The Teen-age and Adult Driver Responsibility Act: Garbage Can Decision-making in the Georgia Legislature
The purpose of this study was to examine the legislative process used by the 1997 Georgia legislature during the enactment of the Teen-age and Adult Driver Responsibility Act, House Bill 681. The garbage can model of decision making (Cohen & March 1986; Cohen, March, & Olsen, 1972; March & Olsen, 1976) was used to examine the process and organize the study. Two procedures were utilized for data collection: interviews with key participants and examination of relevant documents. Participants were asked a series of prepared questions that were based on components of the garbage can model. Those questions focued on the problems, solutions, participants, and choice opportunities of the decision-making process. The data gathered was reduced, organized according to the four streams of the garbage can decision-making model, and displayed in tables. Twelve hypotheses based on the garbage can model and institutionalism were presented. The conclusion presented the findings in terms of the garbage can model and revealed the factors that influenced the making of the decision. The findings support the theory of Cohen, March and Olsen (1972) that participants in an organized anarchy such as a legislature often make decisions in ambiguity, and the garbage can model can help explain the decision-making process used. Recommendations and implications for leaders in complex organizations are presented.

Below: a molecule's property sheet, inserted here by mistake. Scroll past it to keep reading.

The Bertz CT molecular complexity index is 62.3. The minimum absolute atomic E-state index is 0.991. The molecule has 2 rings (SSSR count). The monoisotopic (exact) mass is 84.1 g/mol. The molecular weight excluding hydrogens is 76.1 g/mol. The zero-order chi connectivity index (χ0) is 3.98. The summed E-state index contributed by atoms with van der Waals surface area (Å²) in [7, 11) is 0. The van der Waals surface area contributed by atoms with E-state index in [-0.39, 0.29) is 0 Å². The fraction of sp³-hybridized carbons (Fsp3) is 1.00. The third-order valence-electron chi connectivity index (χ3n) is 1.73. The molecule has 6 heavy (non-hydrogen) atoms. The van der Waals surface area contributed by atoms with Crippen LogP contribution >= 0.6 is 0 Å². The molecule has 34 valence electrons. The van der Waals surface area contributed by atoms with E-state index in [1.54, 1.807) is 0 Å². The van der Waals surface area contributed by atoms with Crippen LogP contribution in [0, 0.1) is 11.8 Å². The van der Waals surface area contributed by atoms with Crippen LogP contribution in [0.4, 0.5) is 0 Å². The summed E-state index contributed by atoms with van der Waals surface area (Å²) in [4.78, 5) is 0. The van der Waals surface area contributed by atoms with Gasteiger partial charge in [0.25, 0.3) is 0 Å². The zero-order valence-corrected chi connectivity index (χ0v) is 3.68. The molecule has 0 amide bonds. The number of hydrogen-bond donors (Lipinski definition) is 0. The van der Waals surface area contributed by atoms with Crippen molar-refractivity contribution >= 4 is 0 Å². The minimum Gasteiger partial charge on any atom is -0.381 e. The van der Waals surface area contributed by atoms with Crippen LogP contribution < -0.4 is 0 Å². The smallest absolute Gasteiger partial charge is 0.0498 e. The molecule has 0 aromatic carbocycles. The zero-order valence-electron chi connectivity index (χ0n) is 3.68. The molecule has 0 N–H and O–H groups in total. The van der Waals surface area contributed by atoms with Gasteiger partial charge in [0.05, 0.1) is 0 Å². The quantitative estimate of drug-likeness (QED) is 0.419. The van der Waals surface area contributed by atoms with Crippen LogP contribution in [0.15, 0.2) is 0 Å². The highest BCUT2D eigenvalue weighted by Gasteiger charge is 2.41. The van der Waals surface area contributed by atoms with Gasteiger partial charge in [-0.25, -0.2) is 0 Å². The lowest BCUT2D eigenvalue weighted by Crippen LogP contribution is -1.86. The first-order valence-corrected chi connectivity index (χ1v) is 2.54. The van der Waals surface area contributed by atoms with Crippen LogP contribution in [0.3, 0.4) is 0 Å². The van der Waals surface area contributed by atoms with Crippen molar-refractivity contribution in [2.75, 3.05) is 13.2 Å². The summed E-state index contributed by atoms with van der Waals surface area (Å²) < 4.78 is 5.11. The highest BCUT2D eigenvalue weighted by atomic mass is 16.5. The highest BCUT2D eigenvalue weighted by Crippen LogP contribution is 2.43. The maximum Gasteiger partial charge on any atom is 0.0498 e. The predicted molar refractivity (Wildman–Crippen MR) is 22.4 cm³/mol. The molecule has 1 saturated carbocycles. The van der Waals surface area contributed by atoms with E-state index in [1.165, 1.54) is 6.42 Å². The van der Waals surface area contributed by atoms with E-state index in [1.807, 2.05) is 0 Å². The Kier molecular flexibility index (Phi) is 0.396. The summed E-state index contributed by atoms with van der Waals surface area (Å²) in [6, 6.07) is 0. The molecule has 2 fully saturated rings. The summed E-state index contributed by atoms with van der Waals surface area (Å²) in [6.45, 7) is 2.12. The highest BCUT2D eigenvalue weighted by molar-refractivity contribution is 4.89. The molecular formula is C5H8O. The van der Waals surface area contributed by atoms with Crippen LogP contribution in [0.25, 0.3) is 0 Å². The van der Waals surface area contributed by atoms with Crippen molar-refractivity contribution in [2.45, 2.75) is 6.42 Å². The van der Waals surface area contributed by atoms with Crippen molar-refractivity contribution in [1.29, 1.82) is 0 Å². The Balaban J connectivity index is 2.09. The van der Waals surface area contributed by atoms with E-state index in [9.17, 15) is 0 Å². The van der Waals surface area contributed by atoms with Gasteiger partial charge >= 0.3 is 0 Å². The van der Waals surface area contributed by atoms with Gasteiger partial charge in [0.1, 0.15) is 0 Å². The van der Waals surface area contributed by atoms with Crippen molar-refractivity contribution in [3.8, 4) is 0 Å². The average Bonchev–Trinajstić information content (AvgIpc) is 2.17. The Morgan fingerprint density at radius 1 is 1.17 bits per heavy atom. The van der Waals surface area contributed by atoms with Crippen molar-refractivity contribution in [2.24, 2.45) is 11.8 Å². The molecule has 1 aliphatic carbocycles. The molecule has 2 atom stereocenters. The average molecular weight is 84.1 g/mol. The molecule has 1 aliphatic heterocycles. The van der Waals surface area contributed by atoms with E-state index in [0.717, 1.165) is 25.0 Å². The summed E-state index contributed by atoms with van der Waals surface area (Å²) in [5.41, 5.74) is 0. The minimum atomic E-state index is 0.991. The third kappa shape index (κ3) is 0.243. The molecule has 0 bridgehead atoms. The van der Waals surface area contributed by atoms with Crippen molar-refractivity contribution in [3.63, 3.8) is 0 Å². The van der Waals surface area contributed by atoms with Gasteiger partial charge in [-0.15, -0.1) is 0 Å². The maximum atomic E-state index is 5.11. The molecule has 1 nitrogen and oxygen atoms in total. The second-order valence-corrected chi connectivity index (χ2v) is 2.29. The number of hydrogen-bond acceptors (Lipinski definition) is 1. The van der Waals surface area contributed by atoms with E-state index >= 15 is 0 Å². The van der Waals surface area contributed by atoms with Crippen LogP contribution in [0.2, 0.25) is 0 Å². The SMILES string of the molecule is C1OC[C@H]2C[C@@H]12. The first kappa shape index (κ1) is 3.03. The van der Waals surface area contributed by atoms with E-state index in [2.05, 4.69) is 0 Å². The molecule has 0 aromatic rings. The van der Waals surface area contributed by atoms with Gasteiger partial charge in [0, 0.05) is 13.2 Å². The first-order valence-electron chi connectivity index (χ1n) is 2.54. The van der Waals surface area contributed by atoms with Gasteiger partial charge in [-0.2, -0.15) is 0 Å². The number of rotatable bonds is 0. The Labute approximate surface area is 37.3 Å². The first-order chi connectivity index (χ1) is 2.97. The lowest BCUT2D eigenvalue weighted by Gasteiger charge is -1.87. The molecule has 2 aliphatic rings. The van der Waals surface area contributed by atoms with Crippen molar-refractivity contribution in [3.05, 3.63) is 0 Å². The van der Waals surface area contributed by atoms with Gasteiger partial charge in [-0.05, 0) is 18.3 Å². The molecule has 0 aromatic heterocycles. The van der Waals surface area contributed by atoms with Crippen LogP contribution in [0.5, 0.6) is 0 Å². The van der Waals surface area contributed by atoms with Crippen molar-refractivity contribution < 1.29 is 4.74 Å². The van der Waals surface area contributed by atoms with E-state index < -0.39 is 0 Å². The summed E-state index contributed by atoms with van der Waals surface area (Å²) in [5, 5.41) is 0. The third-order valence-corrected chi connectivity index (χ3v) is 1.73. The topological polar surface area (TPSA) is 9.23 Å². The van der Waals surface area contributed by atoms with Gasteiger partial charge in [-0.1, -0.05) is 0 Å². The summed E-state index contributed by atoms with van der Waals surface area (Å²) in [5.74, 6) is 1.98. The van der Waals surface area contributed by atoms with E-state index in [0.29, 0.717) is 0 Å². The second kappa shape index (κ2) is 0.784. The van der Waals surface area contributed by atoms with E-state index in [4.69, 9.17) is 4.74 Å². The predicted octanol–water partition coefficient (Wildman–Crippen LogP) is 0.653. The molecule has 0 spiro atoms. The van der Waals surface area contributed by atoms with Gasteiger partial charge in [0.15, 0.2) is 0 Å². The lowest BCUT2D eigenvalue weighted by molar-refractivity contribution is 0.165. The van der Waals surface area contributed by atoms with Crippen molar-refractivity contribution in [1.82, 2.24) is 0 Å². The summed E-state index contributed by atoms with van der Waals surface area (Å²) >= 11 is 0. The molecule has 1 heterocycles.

Journal of Leadership Studies-Symposium Piece-Relational Leadership: Perspectives of Key Constructs on Diversity, Inclusion, and Social Equity in Higher Education
American Psychological Association Conference-Utilizing Clinical Hypnotherapeutic Intervention with CBT to Treat Pandemic-Aug. 13-2021 Symptomology